Cage learns quickly he's caught in a time loop, that initially no one believes him (especially military brass Master Sergeant Farell played by Bill Paxton and General Brigham played by Brendan Gleeson), and he's frustrated to discover that every time he dies and comes back to life he's only able to change future events only marginally. Then he meets Special Forces super-warrior Rita, played stoically but attractively by Emily Blunt, but she has reason to believe Cage is telling the truth about his time travel experiences. The film becomes increasing more thought provoking from this point on. The fact that top military brass (i.e., senior management) refused to believe Cage anchors the film and its storyline to "real life" whistle-blower events that clearly occurred during the Clinton, Bush, and Obama administrations. Will senior management ever learn to "trust" the "rank and file" in their desparate attempts to simply manage-up as required by military rules (or company policies)? Answer: No.

Not only do we sense Cage's frustration as he's about to die or be killed again and again and again, but director Doug Liman and film editor by James Herbert give the film a sense of frustration by visually conveying a "been there, done that" tone to the film, and quickly propelling the storyline with a knowingly "yada, yada, yada" let's-move-on, which keeps this quickly paced film from lingering. You won't be bored by this film.

Make no mistake, this is a Tom Cruise feature, even though Bill Paxton in his relatively small role as Master Sergeant Farell wonderfully steals every scene he's in (as he did in "Aliens" from 1986, "One False Move" from 1992, and "True Lies" from 1994, etc.). Yes, as expected, eventually there's a hint of a possible relationship between Cage and Emily Blunt's no-nonsense character Rita, but that distraction is ultimately only a footnote. So, the co-stars and supporting cast deliver solid performances, but Cruise carries this film lock, stock, and barrel. Film could have re-shot a few scenes featuring Cruise's left-profile that showed bags under his eyes, and made him appear unnecessarily weary or old. More importantly, Cruise engages his character and engages us to believe in his character. When it became clear to Cage that in order to win the war he must take things into his own hands, Cruise convincingly gave Cage a look of both desperation and decisiveness at the same time. We knew things were going to happen, and did.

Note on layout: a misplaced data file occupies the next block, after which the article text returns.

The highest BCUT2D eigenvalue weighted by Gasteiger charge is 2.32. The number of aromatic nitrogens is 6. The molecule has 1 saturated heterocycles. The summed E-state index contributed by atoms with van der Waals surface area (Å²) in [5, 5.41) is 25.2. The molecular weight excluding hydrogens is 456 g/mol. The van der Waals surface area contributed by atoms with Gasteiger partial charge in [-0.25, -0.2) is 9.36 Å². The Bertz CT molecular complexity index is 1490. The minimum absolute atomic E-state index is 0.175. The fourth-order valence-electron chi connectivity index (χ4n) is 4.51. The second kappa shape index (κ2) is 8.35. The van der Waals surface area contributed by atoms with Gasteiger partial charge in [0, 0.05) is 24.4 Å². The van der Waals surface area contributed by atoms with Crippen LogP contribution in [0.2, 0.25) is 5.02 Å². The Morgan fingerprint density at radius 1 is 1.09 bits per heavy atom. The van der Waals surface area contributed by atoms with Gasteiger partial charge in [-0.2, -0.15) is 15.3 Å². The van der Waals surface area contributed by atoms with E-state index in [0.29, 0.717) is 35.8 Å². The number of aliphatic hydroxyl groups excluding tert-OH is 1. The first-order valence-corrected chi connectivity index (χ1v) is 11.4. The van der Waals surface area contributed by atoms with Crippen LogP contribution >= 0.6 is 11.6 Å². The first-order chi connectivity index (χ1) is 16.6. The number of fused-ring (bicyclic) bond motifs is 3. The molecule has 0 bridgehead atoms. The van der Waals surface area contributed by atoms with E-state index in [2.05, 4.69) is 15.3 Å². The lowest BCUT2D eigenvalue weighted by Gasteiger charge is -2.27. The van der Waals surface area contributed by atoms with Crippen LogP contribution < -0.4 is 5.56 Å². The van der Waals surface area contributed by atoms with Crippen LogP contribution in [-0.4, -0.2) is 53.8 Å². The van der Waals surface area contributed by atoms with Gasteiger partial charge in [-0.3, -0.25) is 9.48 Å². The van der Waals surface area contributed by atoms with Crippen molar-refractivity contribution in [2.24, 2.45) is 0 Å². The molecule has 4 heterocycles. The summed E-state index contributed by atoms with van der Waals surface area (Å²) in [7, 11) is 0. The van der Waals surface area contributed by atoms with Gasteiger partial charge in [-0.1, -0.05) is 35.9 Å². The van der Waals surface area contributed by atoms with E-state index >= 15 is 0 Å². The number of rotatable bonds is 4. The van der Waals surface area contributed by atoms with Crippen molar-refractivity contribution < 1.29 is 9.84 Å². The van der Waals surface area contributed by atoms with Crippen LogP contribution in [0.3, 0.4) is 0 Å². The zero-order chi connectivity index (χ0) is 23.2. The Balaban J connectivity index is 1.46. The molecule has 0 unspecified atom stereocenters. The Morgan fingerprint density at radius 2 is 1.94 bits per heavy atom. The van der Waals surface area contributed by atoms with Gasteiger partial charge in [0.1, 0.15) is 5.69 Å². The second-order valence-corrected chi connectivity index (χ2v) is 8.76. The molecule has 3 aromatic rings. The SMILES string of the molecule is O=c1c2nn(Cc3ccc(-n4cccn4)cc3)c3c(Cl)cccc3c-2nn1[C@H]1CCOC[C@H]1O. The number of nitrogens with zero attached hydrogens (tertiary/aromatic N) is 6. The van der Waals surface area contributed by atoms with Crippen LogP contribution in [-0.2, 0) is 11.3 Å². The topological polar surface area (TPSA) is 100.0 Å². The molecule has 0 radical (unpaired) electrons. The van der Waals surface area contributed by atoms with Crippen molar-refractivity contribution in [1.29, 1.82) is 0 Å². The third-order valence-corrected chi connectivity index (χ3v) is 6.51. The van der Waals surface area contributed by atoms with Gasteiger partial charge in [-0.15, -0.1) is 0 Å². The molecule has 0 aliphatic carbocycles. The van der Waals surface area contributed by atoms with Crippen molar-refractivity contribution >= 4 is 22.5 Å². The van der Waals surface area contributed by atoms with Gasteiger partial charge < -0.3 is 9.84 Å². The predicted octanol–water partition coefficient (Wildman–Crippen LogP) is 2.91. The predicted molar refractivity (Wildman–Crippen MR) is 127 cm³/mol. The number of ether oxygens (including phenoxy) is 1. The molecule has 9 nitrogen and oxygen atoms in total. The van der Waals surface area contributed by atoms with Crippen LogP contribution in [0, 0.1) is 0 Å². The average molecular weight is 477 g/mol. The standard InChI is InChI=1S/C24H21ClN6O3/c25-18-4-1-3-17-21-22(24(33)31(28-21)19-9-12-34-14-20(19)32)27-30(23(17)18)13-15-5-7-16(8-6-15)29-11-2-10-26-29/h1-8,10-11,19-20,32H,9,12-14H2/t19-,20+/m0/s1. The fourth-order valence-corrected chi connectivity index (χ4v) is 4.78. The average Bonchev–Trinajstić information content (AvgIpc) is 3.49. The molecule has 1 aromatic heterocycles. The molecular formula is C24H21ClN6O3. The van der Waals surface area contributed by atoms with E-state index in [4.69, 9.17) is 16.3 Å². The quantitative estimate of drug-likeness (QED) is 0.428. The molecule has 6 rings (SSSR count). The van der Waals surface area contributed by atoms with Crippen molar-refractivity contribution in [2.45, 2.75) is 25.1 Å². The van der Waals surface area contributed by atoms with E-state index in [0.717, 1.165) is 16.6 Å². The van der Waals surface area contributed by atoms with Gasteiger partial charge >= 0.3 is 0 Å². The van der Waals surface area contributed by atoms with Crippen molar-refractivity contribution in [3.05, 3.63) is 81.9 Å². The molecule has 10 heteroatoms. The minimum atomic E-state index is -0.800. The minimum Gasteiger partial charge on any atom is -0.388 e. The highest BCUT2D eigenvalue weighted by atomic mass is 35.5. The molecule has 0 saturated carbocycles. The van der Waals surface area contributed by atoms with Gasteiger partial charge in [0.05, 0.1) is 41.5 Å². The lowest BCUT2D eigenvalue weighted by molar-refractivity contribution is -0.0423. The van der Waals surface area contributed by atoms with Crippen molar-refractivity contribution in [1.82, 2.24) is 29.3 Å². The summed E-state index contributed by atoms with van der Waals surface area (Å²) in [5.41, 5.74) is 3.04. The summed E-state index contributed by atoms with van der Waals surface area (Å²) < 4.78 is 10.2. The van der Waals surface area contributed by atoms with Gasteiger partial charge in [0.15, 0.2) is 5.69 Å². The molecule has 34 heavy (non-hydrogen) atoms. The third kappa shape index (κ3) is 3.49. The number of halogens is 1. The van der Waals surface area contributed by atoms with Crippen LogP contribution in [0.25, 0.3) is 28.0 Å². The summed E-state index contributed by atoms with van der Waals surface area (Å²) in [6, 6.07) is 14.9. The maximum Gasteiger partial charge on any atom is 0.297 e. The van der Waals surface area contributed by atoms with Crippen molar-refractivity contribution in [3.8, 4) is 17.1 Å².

Special effects, visual effects, and animation, as expected, are first class. However, the design and presence of the Alphas and other aliens in "Edge of Tomorrow" are too similar to the computer-like creatures humans fought in the Matrix film franchise. Film suffers from not creating aliens that truly appear original. Plus, as with the Matrix film franchise, given that the Alphas and other aliens are mechanically-based, why didn't humans use electromagnetic pulse (EMP) devices to attack the aliens?

Film director Doug Liman provides a strong visual narrative that prevents the viewer from getting lost in the time travel storyline, which is coupled with crisp and snappy editing by James Herbert to brisky pace the film at only 113 minutes. Budgeted at $178,000,000 this film needs to be a box office hit, and it's definitely worthy of such recognition.

Recommendation: See it. Buy the BlueRay/DVD and file it next to your other copies of other hits starring Tom Cruise.